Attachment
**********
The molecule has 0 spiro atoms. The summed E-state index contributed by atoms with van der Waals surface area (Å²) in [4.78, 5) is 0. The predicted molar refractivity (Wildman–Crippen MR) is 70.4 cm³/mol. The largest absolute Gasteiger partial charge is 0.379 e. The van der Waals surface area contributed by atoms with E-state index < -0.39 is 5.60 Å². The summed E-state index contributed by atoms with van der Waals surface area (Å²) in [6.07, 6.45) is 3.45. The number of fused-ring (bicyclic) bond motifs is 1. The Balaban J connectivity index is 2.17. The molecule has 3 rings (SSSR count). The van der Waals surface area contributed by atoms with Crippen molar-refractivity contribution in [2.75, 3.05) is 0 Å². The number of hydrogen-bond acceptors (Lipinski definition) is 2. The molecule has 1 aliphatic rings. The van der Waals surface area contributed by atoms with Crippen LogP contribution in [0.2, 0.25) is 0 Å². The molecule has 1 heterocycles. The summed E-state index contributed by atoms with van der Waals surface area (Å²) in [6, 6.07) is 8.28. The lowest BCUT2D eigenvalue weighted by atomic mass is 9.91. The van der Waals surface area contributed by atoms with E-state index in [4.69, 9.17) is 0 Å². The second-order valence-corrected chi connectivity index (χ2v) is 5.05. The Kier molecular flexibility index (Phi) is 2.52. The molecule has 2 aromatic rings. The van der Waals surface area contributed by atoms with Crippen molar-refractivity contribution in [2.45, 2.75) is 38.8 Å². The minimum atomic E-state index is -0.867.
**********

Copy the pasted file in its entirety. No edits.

The molecule has 0 spiro atoms. The summed E-state index contributed by atoms with van der Waals surface area (Å²) in [4.78, 5) is 0. The predicted molar refractivity (Wildman–Crippen MR) is 70.4 cm³/mol. The largest absolute Gasteiger partial charge is 0.379 e. The van der Waals surface area contributed by atoms with E-state index < -0.39 is 5.60 Å². The summed E-state index contributed by atoms with van der Waals surface area (Å²) in [6.07, 6.45) is 3.45. The number of fused-ring (bicyclic) bond motifs is 1. The Balaban J connectivity index is 2.17. The molecule has 3 rings (SSSR count). The van der Waals surface area contributed by atoms with Crippen molar-refractivity contribution in [2.75, 3.05) is 0 Å². The number of hydrogen-bond acceptors (Lipinski definition) is 2. The molecule has 1 aliphatic rings. The van der Waals surface area contributed by atoms with Crippen LogP contribution in [0.2, 0.25) is 0 Å². The molecule has 1 heterocycles. The summed E-state index contributed by atoms with van der Waals surface area (Å²) in [6, 6.07) is 8.28. The lowest BCUT2D eigenvalue weighted by atomic mass is 9.91. The van der Waals surface area contributed by atoms with E-state index in [4.69, 9.17) is 0 Å². The second-order valence-corrected chi connectivity index (χ2v) is 5.05. The Kier molecular flexibility index (Phi) is 2.52. The molecule has 2 aromatic rings. The van der Waals surface area contributed by atoms with Crippen molar-refractivity contribution in [2.45, 2.75) is 38.8 Å². The minimum atomic E-state index is -0.867.